From the webmaster: The following was written by Jane Birnbaum and appeared in the Los Angeles Herald Examiner a few weeks after the fire which took his life. (October 1985?)

In September I wrote a column about Dr. Pietro Rotondi, a 93 year-old Hollywood chiropractor of Sicilian birth and a man of unusual opinions. He was a strict vegetarian, eating no animal products — not even eggs, milk, or butter — and he urged others to follow suit for their health’s sake. Rotondi also lectured against sex. Sex used up the “oil of life,” he said, but without sex, the oil returned to the brain and “abolished death.”

Rotondi said that “pure women” gave birth without having sex. (His one and only wife, sick with influenza, died in childbirth in 1916 in New Haven.) I didn’t agree with Rotondi’s views, but I didn’t argue — I liked him too much.

We’d met one day in 1979 when I’d been in a car accident and badly shaken up, could think of no one to turn to except this kindly looking, nut brown old man I’d often seen lazing on his sun porch wearing only baggy pants and suspenders. Signs on the porch advertised his “nature cure.” I learned that Rotondi lived alone and had many friends. His house was always open to people with illness, no matter their ability to pay. I returned to his house often, not as a patient but just to have fun.

The day after New Year’s Day we had great fun. I’d returned from a vacation, hopped into the car, and found myself heading to Dr. Rotondi’s house. I rang the gong on his front door and heard only the “hellos” squawked by his three aged green parrots. I entered the house through the open back door and found Rotondi looking for me out front.

Perhaps I looked hungry, or maybe Rotondi just wanted to make sure I’d be a vegetarian for the rest of the day because he me led into the kitchen and stuffed me with food. First he made huge bowls of popcorn urging me to keep eating it and take home a bagful for my girlfriends. As I munched an apple, he squeezed orange juice — he had crates and crates of oranges — and told me to find a “fancy” glass, which turned out to be an ordinary and dusty goblet he casually wiped before filling and refilling with juice. I told him about anti-Semitism I’d recently encountered. What does one do, I asked. “When I am among Christians, I am a Christian — when among Jews, I am a Jew,” he said. “What are you?” Rotondi challenged me. I was speechless. “A human being,” he said. “Give it a name.”

Rotondi told me to follow him into a treatment room. In it there was a chiropractic table covered with yellowed cloth, assorted bric-a-brac and an old refrigerator. He opened the door slowly, glancing slyly at me, and revealed a refrigerator chock full of red and green chili peppers. I cracked up laughing and Rotondi stood there grinning.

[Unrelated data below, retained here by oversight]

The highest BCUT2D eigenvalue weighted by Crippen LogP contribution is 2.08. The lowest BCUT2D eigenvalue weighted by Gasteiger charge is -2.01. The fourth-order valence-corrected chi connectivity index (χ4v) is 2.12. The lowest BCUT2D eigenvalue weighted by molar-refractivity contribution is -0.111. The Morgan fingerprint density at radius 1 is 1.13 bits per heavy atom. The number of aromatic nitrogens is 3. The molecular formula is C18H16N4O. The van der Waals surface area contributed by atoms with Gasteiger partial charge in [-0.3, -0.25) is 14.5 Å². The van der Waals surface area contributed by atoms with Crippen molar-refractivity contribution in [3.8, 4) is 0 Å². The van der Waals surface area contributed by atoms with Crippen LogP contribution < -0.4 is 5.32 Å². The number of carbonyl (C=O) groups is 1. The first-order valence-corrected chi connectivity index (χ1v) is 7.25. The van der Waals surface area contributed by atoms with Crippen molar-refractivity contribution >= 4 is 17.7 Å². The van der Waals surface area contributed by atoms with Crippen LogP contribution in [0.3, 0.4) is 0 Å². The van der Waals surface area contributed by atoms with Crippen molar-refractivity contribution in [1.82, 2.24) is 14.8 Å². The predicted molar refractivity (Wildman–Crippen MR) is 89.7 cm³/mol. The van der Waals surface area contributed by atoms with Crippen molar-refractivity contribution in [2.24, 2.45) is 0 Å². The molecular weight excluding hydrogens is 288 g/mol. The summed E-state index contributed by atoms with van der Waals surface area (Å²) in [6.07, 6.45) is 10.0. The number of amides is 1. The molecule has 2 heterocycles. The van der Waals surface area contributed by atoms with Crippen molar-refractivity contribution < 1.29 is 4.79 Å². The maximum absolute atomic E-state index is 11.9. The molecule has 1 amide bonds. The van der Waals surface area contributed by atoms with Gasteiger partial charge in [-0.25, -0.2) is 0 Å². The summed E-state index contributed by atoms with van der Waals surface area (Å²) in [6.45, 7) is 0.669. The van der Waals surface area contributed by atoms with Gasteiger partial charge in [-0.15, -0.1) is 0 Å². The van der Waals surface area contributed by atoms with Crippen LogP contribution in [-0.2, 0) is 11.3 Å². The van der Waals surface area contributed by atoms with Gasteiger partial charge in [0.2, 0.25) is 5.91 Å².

Then Ben [Swets] and a friend arrived. Ben is a young man who’d made a video about Rotondi and turned into one of the many helpers who did things like buy chilis and oranges in quantity downtown. We were all put to work peeling cooked chilis. Rotondi set the table and the four of us ate chilis, popcorn, cauliflower and raisins and tomatoes that Ben provided.

I sat next to Rotondi and noticed his hair. He seemed to have more than before. I felt the curls, white and soft, luxuriously covering the back of his head. There was even hair on the top of his head that had always seemed totally bald. Rotondi laughed, said new hair was coming in. As Ben, his friend and I were leaving, Rose, Rotondi’s closed and longtime helper, was coming in the door.

Then on Wednesday I got what seemed at first an annoying message — lots of mumbling and pauses — on the answering machine. Then I heard voices; it was Rotondi, confounded by the machine, and Rose in the background. I called Rotondi. He wanted to take out an ad in the Herald to promote his chiropractic services. It would, he said, include the phrase “free services for the blind.” That was amusing because Rotondi would treat just about anyone for free. I agreed to talk to the advertising department.

Thursday evening I reminded myself to take care of the ad. But sadly, that wasn’t necessary. Late that night one of Dr. Rotondi’s many friends called to say that someone had set fire to the Hollywood bungalow in the pre-dawn hours of Thursday morning. Firefighters had found Rotondi’s charred body in the bedroom. The poor parrots were dead in their cages. Fire department officials say it was arson.

There are so many people who loved Dr. Rotondi. His friends are sad, angry and confused about the way he died. Such a good man should have died easily in his sleep. I’m hoping that’s the way it was. But there is cause for just a bit of a smile in all of this. We will never find out if Rotondi could live forever, as surely he planned.